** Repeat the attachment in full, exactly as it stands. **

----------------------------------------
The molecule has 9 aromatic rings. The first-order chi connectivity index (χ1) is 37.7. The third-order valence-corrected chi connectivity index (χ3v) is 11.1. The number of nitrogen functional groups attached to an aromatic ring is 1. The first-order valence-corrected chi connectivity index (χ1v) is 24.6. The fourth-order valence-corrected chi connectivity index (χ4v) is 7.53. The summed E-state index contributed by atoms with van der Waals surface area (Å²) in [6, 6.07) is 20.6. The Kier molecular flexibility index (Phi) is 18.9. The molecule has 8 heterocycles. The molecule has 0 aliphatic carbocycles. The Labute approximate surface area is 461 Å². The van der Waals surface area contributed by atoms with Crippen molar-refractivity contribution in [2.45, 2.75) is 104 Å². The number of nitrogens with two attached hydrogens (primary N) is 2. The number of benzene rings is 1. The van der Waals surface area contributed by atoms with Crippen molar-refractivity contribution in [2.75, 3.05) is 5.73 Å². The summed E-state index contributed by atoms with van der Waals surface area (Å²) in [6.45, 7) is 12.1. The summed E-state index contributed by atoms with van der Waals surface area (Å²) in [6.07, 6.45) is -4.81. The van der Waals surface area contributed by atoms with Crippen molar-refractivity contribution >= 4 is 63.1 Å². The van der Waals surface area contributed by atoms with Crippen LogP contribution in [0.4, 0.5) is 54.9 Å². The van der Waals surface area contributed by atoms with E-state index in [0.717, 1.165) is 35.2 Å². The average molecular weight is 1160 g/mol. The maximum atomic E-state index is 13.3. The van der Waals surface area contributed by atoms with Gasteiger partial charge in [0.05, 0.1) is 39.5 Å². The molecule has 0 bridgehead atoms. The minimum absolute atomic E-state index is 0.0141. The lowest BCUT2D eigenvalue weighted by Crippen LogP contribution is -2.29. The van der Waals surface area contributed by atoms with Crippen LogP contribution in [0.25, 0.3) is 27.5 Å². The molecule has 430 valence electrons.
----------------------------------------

The molecule has 9 aromatic rings. The first-order chi connectivity index (χ1) is 37.7. The third-order valence-corrected chi connectivity index (χ3v) is 11.1. The number of nitrogen functional groups attached to an aromatic ring is 1. The first-order valence-corrected chi connectivity index (χ1v) is 24.6. The fourth-order valence-corrected chi connectivity index (χ4v) is 7.53. The summed E-state index contributed by atoms with van der Waals surface area (Å²) in [6, 6.07) is 20.6. The Kier molecular flexibility index (Phi) is 18.9. The molecule has 8 heterocycles. The molecule has 0 aliphatic carbocycles. The Labute approximate surface area is 461 Å². The van der Waals surface area contributed by atoms with Crippen molar-refractivity contribution in [2.45, 2.75) is 104 Å². The number of nitrogens with two attached hydrogens (primary N) is 2. The number of benzene rings is 1. The van der Waals surface area contributed by atoms with Crippen molar-refractivity contribution in [2.75, 3.05) is 5.73 Å². The summed E-state index contributed by atoms with van der Waals surface area (Å²) in [6.45, 7) is 12.1. The summed E-state index contributed by atoms with van der Waals surface area (Å²) in [6.07, 6.45) is -4.81. The van der Waals surface area contributed by atoms with Crippen molar-refractivity contribution >= 4 is 63.1 Å². The van der Waals surface area contributed by atoms with Crippen LogP contribution in [0.4, 0.5) is 54.9 Å². The van der Waals surface area contributed by atoms with E-state index in [0.717, 1.165) is 35.2 Å². The average molecular weight is 1160 g/mol. The maximum atomic E-state index is 13.3. The van der Waals surface area contributed by atoms with Gasteiger partial charge in [0.05, 0.1) is 39.5 Å². The molecule has 0 bridgehead atoms. The minimum absolute atomic E-state index is 0.0141. The lowest BCUT2D eigenvalue weighted by Crippen LogP contribution is -2.29. The van der Waals surface area contributed by atoms with Crippen LogP contribution in [0.25, 0.3) is 27.5 Å². The molecule has 430 valence electrons.